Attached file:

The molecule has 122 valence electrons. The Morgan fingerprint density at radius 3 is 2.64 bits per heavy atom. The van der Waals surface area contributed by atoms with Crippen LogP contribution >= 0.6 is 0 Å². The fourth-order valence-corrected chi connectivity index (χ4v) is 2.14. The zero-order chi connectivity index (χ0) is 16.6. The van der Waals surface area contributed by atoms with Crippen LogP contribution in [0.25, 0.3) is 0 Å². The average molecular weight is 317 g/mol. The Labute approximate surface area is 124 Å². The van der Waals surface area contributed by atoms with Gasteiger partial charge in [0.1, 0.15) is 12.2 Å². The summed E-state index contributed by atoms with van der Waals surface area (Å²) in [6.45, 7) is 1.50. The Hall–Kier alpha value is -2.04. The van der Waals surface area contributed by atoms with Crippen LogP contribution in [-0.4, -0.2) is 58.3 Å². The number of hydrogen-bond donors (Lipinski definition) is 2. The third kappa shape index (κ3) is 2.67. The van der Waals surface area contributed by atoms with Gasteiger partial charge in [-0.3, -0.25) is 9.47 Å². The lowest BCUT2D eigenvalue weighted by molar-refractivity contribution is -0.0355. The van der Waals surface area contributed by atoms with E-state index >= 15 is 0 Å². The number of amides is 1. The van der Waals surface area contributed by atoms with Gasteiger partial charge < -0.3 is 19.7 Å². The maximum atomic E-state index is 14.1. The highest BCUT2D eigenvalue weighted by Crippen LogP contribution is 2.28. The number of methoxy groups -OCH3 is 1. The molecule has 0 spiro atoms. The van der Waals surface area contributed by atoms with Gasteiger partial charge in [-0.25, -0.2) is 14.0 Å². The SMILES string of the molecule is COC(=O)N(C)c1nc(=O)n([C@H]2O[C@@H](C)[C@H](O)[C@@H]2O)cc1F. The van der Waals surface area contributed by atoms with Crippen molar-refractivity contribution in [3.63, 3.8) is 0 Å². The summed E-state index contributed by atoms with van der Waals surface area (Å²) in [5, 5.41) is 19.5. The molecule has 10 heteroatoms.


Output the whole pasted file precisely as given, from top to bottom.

The molecule has 122 valence electrons. The Morgan fingerprint density at radius 3 is 2.64 bits per heavy atom. The van der Waals surface area contributed by atoms with Crippen LogP contribution >= 0.6 is 0 Å². The fourth-order valence-corrected chi connectivity index (χ4v) is 2.14. The zero-order chi connectivity index (χ0) is 16.6. The van der Waals surface area contributed by atoms with Crippen LogP contribution in [0.25, 0.3) is 0 Å². The average molecular weight is 317 g/mol. The Labute approximate surface area is 124 Å². The van der Waals surface area contributed by atoms with Gasteiger partial charge in [0.1, 0.15) is 12.2 Å². The summed E-state index contributed by atoms with van der Waals surface area (Å²) in [6.45, 7) is 1.50. The Hall–Kier alpha value is -2.04. The van der Waals surface area contributed by atoms with Crippen LogP contribution in [-0.4, -0.2) is 58.3 Å². The number of hydrogen-bond donors (Lipinski definition) is 2. The third kappa shape index (κ3) is 2.67. The van der Waals surface area contributed by atoms with Gasteiger partial charge in [-0.3, -0.25) is 9.47 Å². The lowest BCUT2D eigenvalue weighted by molar-refractivity contribution is -0.0355. The van der Waals surface area contributed by atoms with E-state index >= 15 is 0 Å². The number of amides is 1. The van der Waals surface area contributed by atoms with Gasteiger partial charge < -0.3 is 19.7 Å². The maximum atomic E-state index is 14.1. The highest BCUT2D eigenvalue weighted by Crippen LogP contribution is 2.28. The number of methoxy groups -OCH3 is 1. The molecule has 0 spiro atoms. The van der Waals surface area contributed by atoms with Gasteiger partial charge in [-0.25, -0.2) is 14.0 Å². The SMILES string of the molecule is COC(=O)N(C)c1nc(=O)n([C@H]2O[C@@H](C)[C@H](O)[C@@H]2O)cc1F. The van der Waals surface area contributed by atoms with Crippen molar-refractivity contribution in [3.63, 3.8) is 0 Å². The summed E-state index contributed by atoms with van der Waals surface area (Å²) in [5, 5.41) is 19.5. The molecule has 10 heteroatoms.